chain poultry feeding equipment News

  • Biosecurity Important to Poultry Operations Worldwide

    “If you have a set of biosecurity rules and procedures so exhaustive that the document would do serious damage if dropped on your foot, you don’t have a plan, you have a problem. Biosecurity rules are intended to reduce risk, but if they are incomprehensible, overwhelming, ignored, outdated or essentially useless, it’s time for an overhaul,” suggested David Shapiro, DVM, ...

  • Meat and Poultry Research Showcase Scheduled for 2014 IPPE

    As part of the 2014 International Production & Processing Expo (IPPE) education schedule, the Meat and Poultry Research Showcase will provide cutting-edge scientific presentations in practical applied ways, exploring the latest research in the meat and poultry industry. The Showcase will be held from 8 a.m. – 12 p.m. on Thursday, Jan 30. The registration fee for the program is $150 for ...

  • Free Worker Safety Education Program Offered at 2015 IPPE for the Poultry Industry

    U.S. Poultry & Egg Association (USPOULTRY) is hosting a “Worker Safety Considerations: Equipment Design, Installation & Operation” workshop at the 2015 International Production & Processing Expo (IPPE) that will address manufacturer design considerations, new equipment installation and pre-startup safety procedures, machine guarding, lock out and other important safety ...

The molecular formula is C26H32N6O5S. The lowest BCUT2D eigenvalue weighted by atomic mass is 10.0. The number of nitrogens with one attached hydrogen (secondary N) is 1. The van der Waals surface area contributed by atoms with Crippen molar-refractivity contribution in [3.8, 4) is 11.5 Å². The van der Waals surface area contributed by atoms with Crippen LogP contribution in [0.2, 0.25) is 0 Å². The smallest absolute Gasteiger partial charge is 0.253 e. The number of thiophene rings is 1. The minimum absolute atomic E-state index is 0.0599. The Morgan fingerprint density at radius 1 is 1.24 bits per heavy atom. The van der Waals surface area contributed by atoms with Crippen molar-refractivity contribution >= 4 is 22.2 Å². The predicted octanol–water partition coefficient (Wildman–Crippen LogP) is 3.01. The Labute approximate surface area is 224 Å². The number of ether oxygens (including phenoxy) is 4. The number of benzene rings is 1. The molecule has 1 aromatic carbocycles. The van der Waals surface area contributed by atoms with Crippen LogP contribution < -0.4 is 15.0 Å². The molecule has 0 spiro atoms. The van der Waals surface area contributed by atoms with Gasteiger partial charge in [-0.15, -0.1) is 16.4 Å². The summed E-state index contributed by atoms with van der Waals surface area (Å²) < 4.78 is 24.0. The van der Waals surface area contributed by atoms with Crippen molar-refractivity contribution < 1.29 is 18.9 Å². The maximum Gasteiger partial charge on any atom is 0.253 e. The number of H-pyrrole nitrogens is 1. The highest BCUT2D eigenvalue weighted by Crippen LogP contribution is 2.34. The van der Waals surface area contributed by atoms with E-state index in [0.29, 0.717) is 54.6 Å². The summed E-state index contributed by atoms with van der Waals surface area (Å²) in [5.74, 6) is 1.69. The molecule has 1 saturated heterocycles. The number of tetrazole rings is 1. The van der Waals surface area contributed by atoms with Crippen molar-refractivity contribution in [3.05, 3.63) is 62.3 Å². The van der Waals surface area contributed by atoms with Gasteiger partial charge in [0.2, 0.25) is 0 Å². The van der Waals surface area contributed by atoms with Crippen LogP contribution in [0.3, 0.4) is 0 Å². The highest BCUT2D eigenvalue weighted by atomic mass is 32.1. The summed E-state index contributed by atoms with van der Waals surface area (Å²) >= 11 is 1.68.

• Spanish Technical Seminar for Maximizing the Efficiency of the Poultry Industry Offered at 2015 IPPE

    U.S. Poultry & Egg Association is hosting the “Seminario Técnico para Maximizar la Eficiencia de la Industria Avícola” (Technical Seminar for Maximizing the Efficiency of the Poultry Industry), which will be presented entirely in Spanish. The program will discuss methods for improving economic efficiency in the areas of breeding, incubation, grow-out and health. The ...

  • Overfishing Threatens Critical Link in the Food Chain

    The fish near the bottom of the aquatic food chain are often overlooked, but they are vital to healthy oceans and estuaries. Collectively known as forage fish, these species—including sardines, anchovies, herrings, and shrimp-like crustaceans called krill—feed on plankton and become food themselves for larger fish, seabirds, and marine mammals. Historically, people have eaten ...


    By Earth Policy Institute

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